• Flagler County Supervisor of Elections
  • Flagler County Supervisor of Elections
  • Flagler County Supervisor of Elections
  • Flagler County Supervisor of Elections
  • Flagler County Supervisor of Elections
  • Flagler County Supervisor of Elections
  • Flagler County Supervisor of Elections
  • Flagler County Supervisor of Elections
  • Flagler County Supervisor of Elections
Active Registered Voters
  • as of 07/25/14
  • Republicans:155,963
  • Democrats:125,013
  • NPAs78,562
  • Minor:14,075
  • Total:373,613

Mail Ballot Information

Any registered voter in Brevard County may request a mail ballot. Requests for mail ballots may be submitted for single or multiple elections, or for all elections through the next two regularly scheduled general elections. We are currently taking mail ballot requests for the following elections:

  • Primary Election, August 26, 2014
  • General Election, November 4, 2014
  • Primary Election, August 16, 2016
  • General Election, November 8, 2016

All requests for a mail ballot must be received by the Elections Office no later than 5 PM the sixth day before the election. All mail ballots must be mailed by the Elections Office no later than the fourth day before the election.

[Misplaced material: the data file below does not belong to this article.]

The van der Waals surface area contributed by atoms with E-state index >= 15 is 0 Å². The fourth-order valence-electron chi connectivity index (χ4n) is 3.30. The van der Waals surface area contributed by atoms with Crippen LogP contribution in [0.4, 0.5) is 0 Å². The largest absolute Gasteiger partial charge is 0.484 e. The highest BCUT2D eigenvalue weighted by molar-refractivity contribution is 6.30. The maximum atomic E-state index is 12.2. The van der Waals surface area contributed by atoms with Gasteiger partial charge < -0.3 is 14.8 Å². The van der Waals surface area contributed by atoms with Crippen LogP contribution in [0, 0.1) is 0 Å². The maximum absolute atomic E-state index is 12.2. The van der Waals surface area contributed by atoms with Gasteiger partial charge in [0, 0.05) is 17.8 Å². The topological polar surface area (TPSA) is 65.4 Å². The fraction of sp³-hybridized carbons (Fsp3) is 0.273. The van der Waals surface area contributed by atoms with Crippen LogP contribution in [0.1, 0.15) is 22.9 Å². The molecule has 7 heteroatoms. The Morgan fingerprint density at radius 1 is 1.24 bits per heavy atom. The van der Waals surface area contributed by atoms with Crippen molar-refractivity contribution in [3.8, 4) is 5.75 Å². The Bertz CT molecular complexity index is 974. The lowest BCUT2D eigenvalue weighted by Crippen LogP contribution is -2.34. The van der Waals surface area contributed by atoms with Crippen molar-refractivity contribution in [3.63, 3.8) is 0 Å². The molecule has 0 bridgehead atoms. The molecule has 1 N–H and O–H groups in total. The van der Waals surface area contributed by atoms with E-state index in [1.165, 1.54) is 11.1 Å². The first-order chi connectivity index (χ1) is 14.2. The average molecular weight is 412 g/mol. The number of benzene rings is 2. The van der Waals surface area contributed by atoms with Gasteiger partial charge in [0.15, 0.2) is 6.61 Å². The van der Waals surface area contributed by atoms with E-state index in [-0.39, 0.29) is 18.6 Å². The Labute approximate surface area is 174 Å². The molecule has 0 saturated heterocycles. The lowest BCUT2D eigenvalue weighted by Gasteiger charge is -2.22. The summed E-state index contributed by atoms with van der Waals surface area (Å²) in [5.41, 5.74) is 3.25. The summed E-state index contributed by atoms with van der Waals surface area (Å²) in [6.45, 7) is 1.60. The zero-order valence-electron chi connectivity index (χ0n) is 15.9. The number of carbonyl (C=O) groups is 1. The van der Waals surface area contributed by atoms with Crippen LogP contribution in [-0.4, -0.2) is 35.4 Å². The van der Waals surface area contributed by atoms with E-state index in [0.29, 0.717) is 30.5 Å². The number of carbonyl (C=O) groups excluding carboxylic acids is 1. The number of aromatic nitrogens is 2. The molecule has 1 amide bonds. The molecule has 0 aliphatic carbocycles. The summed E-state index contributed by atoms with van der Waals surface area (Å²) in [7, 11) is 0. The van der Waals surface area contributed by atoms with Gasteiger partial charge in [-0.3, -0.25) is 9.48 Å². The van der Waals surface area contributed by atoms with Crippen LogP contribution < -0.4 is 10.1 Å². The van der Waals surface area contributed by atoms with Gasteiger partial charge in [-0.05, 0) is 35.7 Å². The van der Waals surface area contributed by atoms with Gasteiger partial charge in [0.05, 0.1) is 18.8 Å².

A voter may request a mail ballot for him or herself in person or in writing. If a person makes a ballot request for someone else in writing, or for anyone, including himself or herself, by telephone, the following information must be given for the voter whose ballot is being requested:

  • Name
  • Address
  • Date of birth

In addition, the person making the request must give the following information about himself or herself:

  • Name
  • Address
  • Driver's license number (if available)
  • Relationship to person whose ballot is being requested
  • Signature (if written request)

In addition to the required information, we request a phone number so that the voter can be reached in case of a problem processing his or her ballot request, and the requestor's voter registration number, if it is available.

Ballot requests may not be made for anyone other than members of one's immediate family, which is defined as one's spouse, one's child, parent, grandparent, or sibling, or one's spouse's child, parent, grandparent, or sibling. Requests may also be made by a voter's legal guardian.